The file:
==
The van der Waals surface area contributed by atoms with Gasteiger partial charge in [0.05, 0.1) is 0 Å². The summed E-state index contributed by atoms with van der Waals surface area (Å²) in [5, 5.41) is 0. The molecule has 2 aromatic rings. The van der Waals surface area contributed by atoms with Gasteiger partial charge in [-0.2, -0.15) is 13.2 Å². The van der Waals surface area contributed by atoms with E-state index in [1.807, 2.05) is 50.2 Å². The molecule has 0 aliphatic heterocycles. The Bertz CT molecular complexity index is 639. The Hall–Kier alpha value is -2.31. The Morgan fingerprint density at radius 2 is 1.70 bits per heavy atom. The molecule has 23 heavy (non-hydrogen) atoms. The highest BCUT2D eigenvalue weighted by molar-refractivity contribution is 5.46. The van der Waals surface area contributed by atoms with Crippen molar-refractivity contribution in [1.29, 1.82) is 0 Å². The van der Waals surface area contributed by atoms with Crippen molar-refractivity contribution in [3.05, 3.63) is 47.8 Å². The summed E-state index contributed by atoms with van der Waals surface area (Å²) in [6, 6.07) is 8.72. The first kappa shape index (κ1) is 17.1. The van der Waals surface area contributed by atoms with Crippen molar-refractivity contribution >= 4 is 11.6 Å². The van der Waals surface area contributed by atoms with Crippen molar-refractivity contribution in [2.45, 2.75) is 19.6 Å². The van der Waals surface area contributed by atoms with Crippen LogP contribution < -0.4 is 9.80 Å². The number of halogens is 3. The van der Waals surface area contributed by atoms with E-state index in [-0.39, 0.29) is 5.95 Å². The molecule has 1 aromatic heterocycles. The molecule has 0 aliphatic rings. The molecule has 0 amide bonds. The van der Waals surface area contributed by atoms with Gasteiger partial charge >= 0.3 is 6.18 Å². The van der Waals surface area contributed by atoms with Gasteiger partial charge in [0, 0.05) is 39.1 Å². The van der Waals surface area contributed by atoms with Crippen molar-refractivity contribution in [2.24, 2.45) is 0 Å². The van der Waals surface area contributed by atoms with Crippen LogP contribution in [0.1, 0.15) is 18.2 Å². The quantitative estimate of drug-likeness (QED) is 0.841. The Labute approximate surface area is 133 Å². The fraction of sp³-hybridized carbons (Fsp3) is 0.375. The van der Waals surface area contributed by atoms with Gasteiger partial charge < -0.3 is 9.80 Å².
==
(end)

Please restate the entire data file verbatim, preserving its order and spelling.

The van der Waals surface area contributed by atoms with Gasteiger partial charge in [0.05, 0.1) is 0 Å². The summed E-state index contributed by atoms with van der Waals surface area (Å²) in [5, 5.41) is 0. The molecule has 2 aromatic rings. The van der Waals surface area contributed by atoms with Gasteiger partial charge in [-0.2, -0.15) is 13.2 Å². The van der Waals surface area contributed by atoms with E-state index in [1.807, 2.05) is 50.2 Å². The molecule has 0 aliphatic heterocycles. The Bertz CT molecular complexity index is 639. The Hall–Kier alpha value is -2.31. The Morgan fingerprint density at radius 2 is 1.70 bits per heavy atom. The molecule has 23 heavy (non-hydrogen) atoms. The highest BCUT2D eigenvalue weighted by molar-refractivity contribution is 5.46. The van der Waals surface area contributed by atoms with Crippen molar-refractivity contribution in [1.29, 1.82) is 0 Å². The van der Waals surface area contributed by atoms with Crippen molar-refractivity contribution in [3.05, 3.63) is 47.8 Å². The summed E-state index contributed by atoms with van der Waals surface area (Å²) in [6, 6.07) is 8.72. The first kappa shape index (κ1) is 17.1. The van der Waals surface area contributed by atoms with Crippen molar-refractivity contribution >= 4 is 11.6 Å². The van der Waals surface area contributed by atoms with Crippen molar-refractivity contribution in [2.45, 2.75) is 19.6 Å². The van der Waals surface area contributed by atoms with Crippen LogP contribution < -0.4 is 9.80 Å². The number of halogens is 3. The van der Waals surface area contributed by atoms with E-state index in [-0.39, 0.29) is 5.95 Å². The molecule has 1 aromatic heterocycles. The molecule has 0 aliphatic rings. The molecule has 0 amide bonds. The van der Waals surface area contributed by atoms with Gasteiger partial charge >= 0.3 is 6.18 Å². The van der Waals surface area contributed by atoms with Gasteiger partial charge in [0, 0.05) is 39.1 Å². The van der Waals surface area contributed by atoms with Crippen molar-refractivity contribution in [2.24, 2.45) is 0 Å². The van der Waals surface area contributed by atoms with Crippen LogP contribution in [0.1, 0.15) is 18.2 Å². The quantitative estimate of drug-likeness (QED) is 0.841. The Labute approximate surface area is 133 Å². The fraction of sp³-hybridized carbons (Fsp3) is 0.375. The van der Waals surface area contributed by atoms with Gasteiger partial charge < -0.3 is 9.80 Å².